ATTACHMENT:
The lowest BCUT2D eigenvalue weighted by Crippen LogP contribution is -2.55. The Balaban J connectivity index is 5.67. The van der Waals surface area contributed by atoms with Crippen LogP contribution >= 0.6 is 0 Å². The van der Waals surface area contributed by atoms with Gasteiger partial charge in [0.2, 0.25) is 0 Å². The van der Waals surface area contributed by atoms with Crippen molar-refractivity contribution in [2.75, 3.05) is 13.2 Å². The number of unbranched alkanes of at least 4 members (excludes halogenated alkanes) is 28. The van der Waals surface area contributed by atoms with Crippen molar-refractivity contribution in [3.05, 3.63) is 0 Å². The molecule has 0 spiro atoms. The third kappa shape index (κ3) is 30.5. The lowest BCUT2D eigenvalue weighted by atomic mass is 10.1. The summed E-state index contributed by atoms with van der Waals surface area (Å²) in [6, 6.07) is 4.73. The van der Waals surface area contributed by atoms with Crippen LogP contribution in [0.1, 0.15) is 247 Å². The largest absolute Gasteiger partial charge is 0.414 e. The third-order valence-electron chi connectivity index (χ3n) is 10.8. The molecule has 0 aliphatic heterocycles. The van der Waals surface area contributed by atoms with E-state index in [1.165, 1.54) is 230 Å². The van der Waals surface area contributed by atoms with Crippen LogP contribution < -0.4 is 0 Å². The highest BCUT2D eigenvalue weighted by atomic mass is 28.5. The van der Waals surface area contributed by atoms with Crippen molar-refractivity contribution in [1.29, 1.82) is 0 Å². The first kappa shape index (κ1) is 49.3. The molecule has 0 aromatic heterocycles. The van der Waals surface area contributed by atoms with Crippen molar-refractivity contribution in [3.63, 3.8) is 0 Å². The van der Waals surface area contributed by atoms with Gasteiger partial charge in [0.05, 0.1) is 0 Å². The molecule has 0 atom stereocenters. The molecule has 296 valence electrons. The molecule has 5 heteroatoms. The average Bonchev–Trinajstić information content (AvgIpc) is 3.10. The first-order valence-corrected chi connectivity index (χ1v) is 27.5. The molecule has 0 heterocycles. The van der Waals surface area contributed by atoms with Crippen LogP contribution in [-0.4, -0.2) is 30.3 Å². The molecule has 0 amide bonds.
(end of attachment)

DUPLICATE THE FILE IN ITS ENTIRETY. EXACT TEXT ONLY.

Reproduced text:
The lowest BCUT2D eigenvalue weighted by Crippen LogP contribution is -2.55. The Balaban J connectivity index is 5.67. The van der Waals surface area contributed by atoms with Crippen LogP contribution >= 0.6 is 0 Å². The van der Waals surface area contributed by atoms with Gasteiger partial charge in [0.2, 0.25) is 0 Å². The van der Waals surface area contributed by atoms with Crippen molar-refractivity contribution in [2.75, 3.05) is 13.2 Å². The number of unbranched alkanes of at least 4 members (excludes halogenated alkanes) is 28. The van der Waals surface area contributed by atoms with Crippen molar-refractivity contribution in [3.05, 3.63) is 0 Å². The molecule has 0 spiro atoms. The third kappa shape index (κ3) is 30.5. The lowest BCUT2D eigenvalue weighted by atomic mass is 10.1. The summed E-state index contributed by atoms with van der Waals surface area (Å²) in [6, 6.07) is 4.73. The van der Waals surface area contributed by atoms with Crippen LogP contribution in [0.1, 0.15) is 247 Å². The largest absolute Gasteiger partial charge is 0.414 e. The third-order valence-electron chi connectivity index (χ3n) is 10.8. The molecule has 0 aliphatic heterocycles. The van der Waals surface area contributed by atoms with E-state index in [1.165, 1.54) is 230 Å². The van der Waals surface area contributed by atoms with Crippen LogP contribution < -0.4 is 0 Å². The highest BCUT2D eigenvalue weighted by atomic mass is 28.5. The van der Waals surface area contributed by atoms with Crippen molar-refractivity contribution in [1.29, 1.82) is 0 Å². The first kappa shape index (κ1) is 49.3. The molecule has 0 aromatic heterocycles. The van der Waals surface area contributed by atoms with Crippen molar-refractivity contribution in [3.63, 3.8) is 0 Å². The van der Waals surface area contributed by atoms with Gasteiger partial charge in [0.05, 0.1) is 0 Å². The molecule has 0 atom stereocenters. The molecule has 296 valence electrons. The molecule has 5 heteroatoms. The average Bonchev–Trinajstić information content (AvgIpc) is 3.10. The first-order valence-corrected chi connectivity index (χ1v) is 27.5. The molecule has 0 heterocycles. The van der Waals surface area contributed by atoms with Crippen LogP contribution in [-0.4, -0.2) is 30.3 Å². The molecule has 0 amide bonds.